What many people are not aware of is that Radon gas is always present in the home or building. Radon is always in the soil everywhere, which means that everyone should be knowledgeable about what Radon gas is and how it should be handled. What makes this gas dangerous depends on the levels that are present. The only way to find out what the levels are in the home is to test, using a test kit or monitor that can be purchased through Radon mitigation sites like SWAT Environmental.
Radon is measured in picoCuries per liter of air (pCi/L). A Curie is a unit of radioactivity that is equivalent to 1 gram of radium. “Pico” means a trillionth. People may have the question regarding what level of Radon gas is safe. Putting it simply, a safe level of Radon gas is no Radon gas. Unfortunately having no Radon gas in the home is impossible. There will always be levels, but what matters is how high the levels are. What makes Radon gas presence in the home so dangerous is that the average family receives a higher dose of radiation from the Radon gas in their home than from combined exposure to all radiation sources. Depending on the geographic location of the home, homeowners may not have the same levels as their neighbors or extended family.
Levels fluctuate on a day-to-day basis. The levels of Radon gas that show in the home might vary due to the different seasons, the weather (like droughts or thunderstorms), and how many windows or outside doors are open at a given time. The Air Pressure Differentials (APD’s) in the home might be the cause of the varying Radon gas levels. Because of these APD’s, indoor Radon levels are usually higher at night and lower during the day.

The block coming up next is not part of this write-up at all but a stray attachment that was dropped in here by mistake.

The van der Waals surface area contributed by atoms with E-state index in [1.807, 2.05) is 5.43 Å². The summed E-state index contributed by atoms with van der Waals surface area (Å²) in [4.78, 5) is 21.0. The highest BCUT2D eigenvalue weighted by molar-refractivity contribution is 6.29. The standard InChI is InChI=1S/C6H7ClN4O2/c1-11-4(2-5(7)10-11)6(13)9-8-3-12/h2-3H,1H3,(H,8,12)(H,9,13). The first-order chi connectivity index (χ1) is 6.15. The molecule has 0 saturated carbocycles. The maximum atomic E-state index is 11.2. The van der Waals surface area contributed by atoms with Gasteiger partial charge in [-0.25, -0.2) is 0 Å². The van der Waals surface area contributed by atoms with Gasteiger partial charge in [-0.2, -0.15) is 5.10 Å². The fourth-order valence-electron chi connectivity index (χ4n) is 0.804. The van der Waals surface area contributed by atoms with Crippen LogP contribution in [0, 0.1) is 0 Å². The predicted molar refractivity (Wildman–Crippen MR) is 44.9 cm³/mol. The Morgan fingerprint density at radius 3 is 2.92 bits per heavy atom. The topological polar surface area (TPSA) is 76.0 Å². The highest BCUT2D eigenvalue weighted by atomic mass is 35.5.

The target level of Radon gas indoors is 0.4pCi/L. Many homes’ levels are much higher than this target, though. The World Health Organization (WHO) instructs that a test result level at 2.7 pCi/L should be acted on. A level below that number is seen to be safe. Similarly, the EPA suggests that a level at or above 4.0 pCi/L should be when homeowners begin the process of mitigation. Just because the WHO and the EPA have these guidelines doesn’t necessarily mean that levels below are acceptable, though. Every level has a risk of suffering the effects that Radon causes, however, the severity of the effects may be lower.
The best way to know for sure how your home ranks in Radon levels is to test and re-test. Re-testing will show how consistent the levels are, and will determine the average level of Radon gas in the home. The average number will help you determine the next steps to take, if there are any, to reduce the Radon gas presence. Mitigating for Radon gas will help homeowner find an acceptable balance of Radon and safe air to breathe. People should also be advised to maintain a healthy lifestyle so the risks of Radon gas levels stay low.